Researchers have adapted a CRISPR gene-editing technique and used it to find new therapeutic targets for leukemia. [NIH]
Researchers have adapted a CRISPR gene-editing technique and used it to find new therapeutic targets for leukemia. [NIH]

The benefits of the CRISPR/Cas9 system for use in directly targeting mutations of genetic disorders has been reported widely over the past several years. However, another advantage of this genome-editing technique is the ability to utilize it as a screening tool for drug development—which is exactly what researchers from the Wellcome Trust Sanger Institute and their collaborators have done to find new therapeutic targets for acute myeloid leukemia (AML).

The investigators were able to identify a significant number of genes that could serve as potential targets for anti-AML treatments. Moreover, the Sanger team described how inhibition of one of the genes they found—KAT2A—destroys AML cells without harming nonleukemic blood cells. The findings from this new study were published recently in Cell Reports in an article entitled “A CRISPR Dropout Screen Identifies Genetic Vulnerabilities and Therapeutic Targets in Acute Myeloid Leukemia.”

AML is an aggressive cancer that proliferates to the point of crowding out healthy cells within the bone marrow—interfering with the bone marrow's ability to make normal blood cells. Current AML treatments haven't changed for decades, and fewer than one in three people survive the cancer.

To identify new ways to treat AML, the Sanger team used CRISPR/Cas9 gene-editing technology to screen cancer cells for vulnerable points, since this technology can be used to disrupt and destroy targeted genes in the genomes of cells. The investigators refined a CRISPR/Cas9 technique to disrupt all genes efficiently in the leukemia cell genome individually. This allowed them to identify those genes whose disruption was detrimental to the growth and survival of AML cells.

“Previous studies showed proof of principle, but this is one of the first systematic attempts to identify the genetic vulnerabilities of AML,” explained co-senior study investigator Kosuke Yusa, Ph.D., group leader at the Sanger Institute. “We have improved and applied CRISPR/Cas 9 technology to look at what actually kills cells. CRISPR is becoming a powerful technique in cancer research because it overcomes some of the limitations of earlier tools.”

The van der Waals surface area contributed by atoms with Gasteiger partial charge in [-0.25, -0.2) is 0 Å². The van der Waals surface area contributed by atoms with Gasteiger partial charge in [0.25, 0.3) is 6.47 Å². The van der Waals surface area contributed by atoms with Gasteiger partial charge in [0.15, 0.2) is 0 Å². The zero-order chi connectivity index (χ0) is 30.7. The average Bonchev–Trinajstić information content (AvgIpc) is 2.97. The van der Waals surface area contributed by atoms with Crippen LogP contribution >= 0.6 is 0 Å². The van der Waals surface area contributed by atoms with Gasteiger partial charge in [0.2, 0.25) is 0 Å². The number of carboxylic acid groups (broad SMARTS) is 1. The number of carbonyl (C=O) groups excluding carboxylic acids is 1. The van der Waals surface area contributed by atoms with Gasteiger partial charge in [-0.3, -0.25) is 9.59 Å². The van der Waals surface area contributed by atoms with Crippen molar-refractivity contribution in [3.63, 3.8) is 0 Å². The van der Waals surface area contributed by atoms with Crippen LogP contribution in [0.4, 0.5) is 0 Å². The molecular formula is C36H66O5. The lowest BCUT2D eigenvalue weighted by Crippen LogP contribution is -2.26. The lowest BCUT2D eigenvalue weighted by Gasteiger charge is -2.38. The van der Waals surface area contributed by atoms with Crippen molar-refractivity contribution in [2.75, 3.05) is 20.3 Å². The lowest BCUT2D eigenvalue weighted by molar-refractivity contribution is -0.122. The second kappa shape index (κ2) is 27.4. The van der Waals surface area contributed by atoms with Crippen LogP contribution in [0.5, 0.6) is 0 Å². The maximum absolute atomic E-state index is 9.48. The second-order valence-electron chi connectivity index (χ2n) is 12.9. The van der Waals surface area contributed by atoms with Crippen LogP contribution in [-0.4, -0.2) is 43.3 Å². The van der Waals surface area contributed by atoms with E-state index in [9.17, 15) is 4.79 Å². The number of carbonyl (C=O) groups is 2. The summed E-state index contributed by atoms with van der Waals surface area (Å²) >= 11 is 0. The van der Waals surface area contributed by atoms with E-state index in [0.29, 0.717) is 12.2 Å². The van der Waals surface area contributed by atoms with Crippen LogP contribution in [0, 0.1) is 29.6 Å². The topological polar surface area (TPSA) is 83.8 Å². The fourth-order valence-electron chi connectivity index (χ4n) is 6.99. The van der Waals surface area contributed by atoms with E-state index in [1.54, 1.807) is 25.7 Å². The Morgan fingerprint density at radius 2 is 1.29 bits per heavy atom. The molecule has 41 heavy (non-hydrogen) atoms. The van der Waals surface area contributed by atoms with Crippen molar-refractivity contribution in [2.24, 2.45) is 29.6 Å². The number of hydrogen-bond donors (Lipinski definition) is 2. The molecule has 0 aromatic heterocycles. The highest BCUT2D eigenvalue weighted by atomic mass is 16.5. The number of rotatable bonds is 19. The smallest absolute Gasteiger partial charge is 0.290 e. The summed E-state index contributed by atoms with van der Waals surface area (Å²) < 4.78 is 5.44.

While the human genome contains around 20,000 genes, refining the CRISPR/Cas9 system and using it to screen the leukemia genome, the team uncovered a catalog of approximately 500 genes that are essential for cancer cell survival, including more than 200 genes for which drugs could be designed. Although a handful of these genes, including DOT1L, BCL2, and MEN1, are already established therapeutic targets, most of the sequences the team identified are novel and open up many new possibilities for developing effective treatments for the disease.

In the current study, the researchers chose the KAT2A gene for further research. The inhibition of KAT2A using genetic and drug-based techniques revealed that disruption of the gene reduced the growth and survival of AML cells, but not of healthy blood cells

“This is an exciting finding, as KAT2A inhibition worked on a number of primary AML cells with diverse genotypes,” noted lead study author Konstantinos Tzelepis, a graduate student at the Sanger Institute. “While the gene needs to be studied in greater depth to understand its potential for use in the clinic, we show that targeting KAT2A destroyed AML cells in the laboratory while sparing healthy blood cells.”

Using transgenic mice, the investigators further validated their findings, by disrupting the KAT2A gene within leukemia cells of the animals and observing the effects on their cancers. Remarkably, the scientists found that the mice lived significantly longer when the KAT2A gene was disrupted.

“This research has led to the identification of many potential gene targets for future AML therapy, which we are making available to other researchers to explore,” remarked co-senior study investigator George Vassiliou, Ph.D., joint project leader, and consultant hematologist at the Sanger Institute. “While KAT2A inhibition now needs to be investigated as a treatment strategy for acute myeloid leukemia, there are many more candidates to pursue by the leukemia research community. Our hope is that this work will lead to more effective treatments against AML that will improve both the survival and the quality of life of patients.”








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